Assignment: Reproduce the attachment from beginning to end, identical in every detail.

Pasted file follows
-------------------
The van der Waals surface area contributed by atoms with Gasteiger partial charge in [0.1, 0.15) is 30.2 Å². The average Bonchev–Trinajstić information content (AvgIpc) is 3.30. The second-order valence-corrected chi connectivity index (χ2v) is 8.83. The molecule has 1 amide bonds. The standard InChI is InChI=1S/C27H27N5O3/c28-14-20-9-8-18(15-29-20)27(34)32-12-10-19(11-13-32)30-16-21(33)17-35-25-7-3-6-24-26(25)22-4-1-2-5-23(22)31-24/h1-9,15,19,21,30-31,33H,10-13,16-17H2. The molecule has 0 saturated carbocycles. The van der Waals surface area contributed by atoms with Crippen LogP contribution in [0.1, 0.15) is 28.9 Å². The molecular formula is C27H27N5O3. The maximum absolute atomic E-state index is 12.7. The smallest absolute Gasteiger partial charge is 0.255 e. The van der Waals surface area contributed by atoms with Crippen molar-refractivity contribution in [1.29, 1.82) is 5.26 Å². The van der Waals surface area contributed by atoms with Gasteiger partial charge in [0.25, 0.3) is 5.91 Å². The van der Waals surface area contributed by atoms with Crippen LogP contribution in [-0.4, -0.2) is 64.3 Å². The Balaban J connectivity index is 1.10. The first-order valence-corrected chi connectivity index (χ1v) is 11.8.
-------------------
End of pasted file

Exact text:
The van der Waals surface area contributed by atoms with Gasteiger partial charge in [0.1, 0.15) is 30.2 Å². The average Bonchev–Trinajstić information content (AvgIpc) is 3.30. The second-order valence-corrected chi connectivity index (χ2v) is 8.83. The molecule has 1 amide bonds. The standard InChI is InChI=1S/C27H27N5O3/c28-14-20-9-8-18(15-29-20)27(34)32-12-10-19(11-13-32)30-16-21(33)17-35-25-7-3-6-24-26(25)22-4-1-2-5-23(22)31-24/h1-9,15,19,21,30-31,33H,10-13,16-17H2. The molecule has 0 saturated carbocycles. The van der Waals surface area contributed by atoms with Crippen LogP contribution in [0.1, 0.15) is 28.9 Å². The molecular formula is C27H27N5O3. The maximum absolute atomic E-state index is 12.7. The smallest absolute Gasteiger partial charge is 0.255 e. The van der Waals surface area contributed by atoms with Crippen molar-refractivity contribution in [1.29, 1.82) is 5.26 Å². The van der Waals surface area contributed by atoms with Gasteiger partial charge in [0.25, 0.3) is 5.91 Å². The van der Waals surface area contributed by atoms with Crippen LogP contribution in [-0.4, -0.2) is 64.3 Å². The Balaban J connectivity index is 1.10. The first-order valence-corrected chi connectivity index (χ1v) is 11.8.